The Care-Centered Economy: A New Theory of Value

photo of David Bollier

David Bollier
15th May 2015

Do You Still Care?

I recently encountered a brilliant new essay by German writer Ina Praetorius that revisits the feminist theme of “care work,” re-casting it onto a much larger philosophical canvas. “The Care-Centered Economy:  Rediscovering what has been taken for granted” suggests how the idea of “care” could be used to imagine new structural terms for the entire economy.

By identifying “care” as an essential category of value-creation, Praetorius opens up a fresh, wider frame for how we should talk about a new economic order.  We can begin to see how care work is linked to other non-market realms that create value — such as commons, gifts of nature and colonized peoples –all of which are vulnerable to market enclosure.

The basic problem today is that capitalist markets and economics routinely ignore the “care economy” — the world of household life and social conviviality may be essential for a stable, sane, rewarding life.  Economics regards these things as essentially free, self-replenishing resources that exist outside of the market realm.  It sees them as “pre-economic” or “non-economic” resources, which therefore don’t have any standing at all.  They can be ignored or exploited at will.

In this sense, the victimization of women in doing care work is remarkably akin to the victimization suffered by commoners, colonized persons and nature.  They all generate important non-market value that capitalists depend on – yet market economics refuses to recognize this value.  It is no surprise that market enclosures of care work and commons proliferate.

A 1980 report by the UN stated the situation with savage clarity:  “Women represent 50 percent of the world adult population and one third of the official labor force, they perform nearly two thirds of all working hours, receive only one tenth of the world income and own less than 1 percent of world property.”

But here’s the odd thing:  The stated purpose of economics is the satisfaction of human needs.  And yet standard economics don’t have the honesty to acknowledge that it doesn’t really care about the satisfaction of human needs; it’s focused on consumer demand and the “higher” sphere of monetized transactions and capital accumulation.  No wonder gender inequalities remain intractable, and proposals for serious change go nowhere.

“The Care-Centered Economy” asks us to re-imagine “the economy” as an enterprise focused on care. While Praetorius’ primary focus is on the “care work” that women so often do – raising children, managing households, taking care of the elderly – she is clearly inviting us to consider “care” in its broadest, most generic sense.  The implications for the commons and systemic change are exciting to consider.

I think immediately of the Indian geographer Neera Singh, who has written about the importance of “affective labor” in managing forest commons. Singh notes that people’s sense of self and subjectivity are intertwined with their biophysical environment, such that they take pride and pleasure in becoming stewards of resources that matter to them and their community.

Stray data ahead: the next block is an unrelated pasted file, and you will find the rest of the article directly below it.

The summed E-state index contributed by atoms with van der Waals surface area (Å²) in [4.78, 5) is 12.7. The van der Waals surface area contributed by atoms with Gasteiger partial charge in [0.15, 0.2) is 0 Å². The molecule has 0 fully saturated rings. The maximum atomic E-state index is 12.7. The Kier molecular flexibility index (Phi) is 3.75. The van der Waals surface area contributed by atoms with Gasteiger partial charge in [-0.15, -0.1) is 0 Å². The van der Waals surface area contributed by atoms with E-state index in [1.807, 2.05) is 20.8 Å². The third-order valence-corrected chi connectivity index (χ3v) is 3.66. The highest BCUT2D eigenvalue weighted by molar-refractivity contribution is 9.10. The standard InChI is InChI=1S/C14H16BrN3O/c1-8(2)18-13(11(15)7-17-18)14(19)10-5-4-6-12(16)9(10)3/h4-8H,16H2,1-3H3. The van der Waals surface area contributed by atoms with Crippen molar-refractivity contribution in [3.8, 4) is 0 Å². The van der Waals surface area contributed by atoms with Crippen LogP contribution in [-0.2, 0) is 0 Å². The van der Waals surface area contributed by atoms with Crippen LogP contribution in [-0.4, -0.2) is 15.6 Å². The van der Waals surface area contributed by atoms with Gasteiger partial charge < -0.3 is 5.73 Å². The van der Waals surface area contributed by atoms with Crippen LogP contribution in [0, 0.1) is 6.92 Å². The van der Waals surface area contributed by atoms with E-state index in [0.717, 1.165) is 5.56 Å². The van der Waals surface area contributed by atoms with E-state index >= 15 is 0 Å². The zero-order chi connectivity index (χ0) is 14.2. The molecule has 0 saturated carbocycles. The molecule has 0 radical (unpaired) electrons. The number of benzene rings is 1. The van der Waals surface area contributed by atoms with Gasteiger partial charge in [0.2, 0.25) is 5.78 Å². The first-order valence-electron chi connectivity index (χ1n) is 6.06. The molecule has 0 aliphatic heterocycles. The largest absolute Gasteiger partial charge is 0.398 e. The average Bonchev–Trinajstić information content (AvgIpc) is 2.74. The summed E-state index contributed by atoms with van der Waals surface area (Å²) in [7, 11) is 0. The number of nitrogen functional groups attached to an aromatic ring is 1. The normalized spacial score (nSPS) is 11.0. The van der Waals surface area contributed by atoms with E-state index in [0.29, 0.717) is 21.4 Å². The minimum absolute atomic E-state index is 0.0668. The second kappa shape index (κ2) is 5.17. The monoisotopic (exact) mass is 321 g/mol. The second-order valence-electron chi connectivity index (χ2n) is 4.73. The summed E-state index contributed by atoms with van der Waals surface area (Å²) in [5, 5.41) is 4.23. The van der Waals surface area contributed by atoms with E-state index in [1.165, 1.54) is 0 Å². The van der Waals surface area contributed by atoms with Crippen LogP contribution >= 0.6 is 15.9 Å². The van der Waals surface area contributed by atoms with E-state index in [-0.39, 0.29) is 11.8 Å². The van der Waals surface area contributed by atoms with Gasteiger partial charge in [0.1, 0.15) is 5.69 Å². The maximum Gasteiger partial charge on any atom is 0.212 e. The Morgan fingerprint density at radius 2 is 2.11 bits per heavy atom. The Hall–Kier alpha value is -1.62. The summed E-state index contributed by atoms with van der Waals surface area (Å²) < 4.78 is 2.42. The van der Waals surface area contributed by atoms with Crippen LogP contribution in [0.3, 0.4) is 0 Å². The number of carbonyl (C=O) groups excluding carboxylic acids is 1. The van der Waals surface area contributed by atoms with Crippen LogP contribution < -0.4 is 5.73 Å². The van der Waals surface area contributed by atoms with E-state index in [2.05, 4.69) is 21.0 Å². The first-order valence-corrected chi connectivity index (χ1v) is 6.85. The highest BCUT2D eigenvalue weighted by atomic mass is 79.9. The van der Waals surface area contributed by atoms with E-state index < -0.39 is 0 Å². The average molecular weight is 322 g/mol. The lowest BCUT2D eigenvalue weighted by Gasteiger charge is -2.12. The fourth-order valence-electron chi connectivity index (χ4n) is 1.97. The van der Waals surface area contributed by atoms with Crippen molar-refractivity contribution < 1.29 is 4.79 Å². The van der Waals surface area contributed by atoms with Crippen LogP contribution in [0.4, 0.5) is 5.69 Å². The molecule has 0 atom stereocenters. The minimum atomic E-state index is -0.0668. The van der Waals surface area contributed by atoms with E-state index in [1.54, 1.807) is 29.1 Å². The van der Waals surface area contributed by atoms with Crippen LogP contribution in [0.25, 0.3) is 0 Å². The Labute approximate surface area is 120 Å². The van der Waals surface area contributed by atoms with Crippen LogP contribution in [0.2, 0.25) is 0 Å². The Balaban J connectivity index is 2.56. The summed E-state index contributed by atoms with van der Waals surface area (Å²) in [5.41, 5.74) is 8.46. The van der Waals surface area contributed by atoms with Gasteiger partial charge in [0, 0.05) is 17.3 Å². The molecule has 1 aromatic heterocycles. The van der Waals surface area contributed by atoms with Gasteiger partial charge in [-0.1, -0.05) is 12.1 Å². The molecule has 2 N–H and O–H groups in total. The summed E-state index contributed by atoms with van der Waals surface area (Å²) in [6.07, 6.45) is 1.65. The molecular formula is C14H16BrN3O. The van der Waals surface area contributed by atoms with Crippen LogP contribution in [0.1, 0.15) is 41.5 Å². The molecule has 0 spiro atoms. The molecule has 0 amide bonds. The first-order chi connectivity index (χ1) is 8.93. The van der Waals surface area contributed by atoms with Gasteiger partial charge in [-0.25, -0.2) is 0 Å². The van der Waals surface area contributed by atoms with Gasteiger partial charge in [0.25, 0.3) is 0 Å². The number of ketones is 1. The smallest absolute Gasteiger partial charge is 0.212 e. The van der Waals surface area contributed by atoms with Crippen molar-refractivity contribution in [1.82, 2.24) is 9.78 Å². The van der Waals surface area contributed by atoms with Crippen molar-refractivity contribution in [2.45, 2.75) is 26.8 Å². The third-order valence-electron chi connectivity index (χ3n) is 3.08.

Such affective labor – care – that occurs within a commons becomes a force in developing new types of subjective identities. It changes how we perceive ourselves, our relationships to others, and our connection to the environment. In Singh’s words:  “Affective labor transforms local subjectivities.” In this sense, commoning is an important form of care work.

By setting forth an expansive philosophical framework, Praetorius’ essay provokes many transdisciplinary, open-ended questions about how we might reframe our thinking about “the economy.” The 77-page essay, downloadable here, was recently published by the Heinrich Böll Foundation in Berlin as part of its “Economy + Social Issues” series of monographs.

Praetorius begins by situating the origins of “women’s work – children, cooking and church – in the original “dichotomization of humanity” into “man” and “nature.” This artificial division of the world into realms of man and nature lies at the heart of the problem.  Once this “dichotmomous order” is established, the public realm of monetized market transactions is elevated as the “real economy” and given gendered meaning.  Men acquire the moral justification to subordinate and exploit all those resources of the pre-economic world – nature, care work, commons, colonized people.  Their intrinsic needs and dignity can be denied.

What’s fascinating in today’s world is how the many elements of the “pre-economic lifeworld” are now starting to assert their undeniable importance.  As Praetorius puts it, “Without fertile soil, breathable air, food and potable water, human beings cannot survive; without active care, humanity does not reproduce itself; and without meaning, people descend into depression, aggression and suicide.”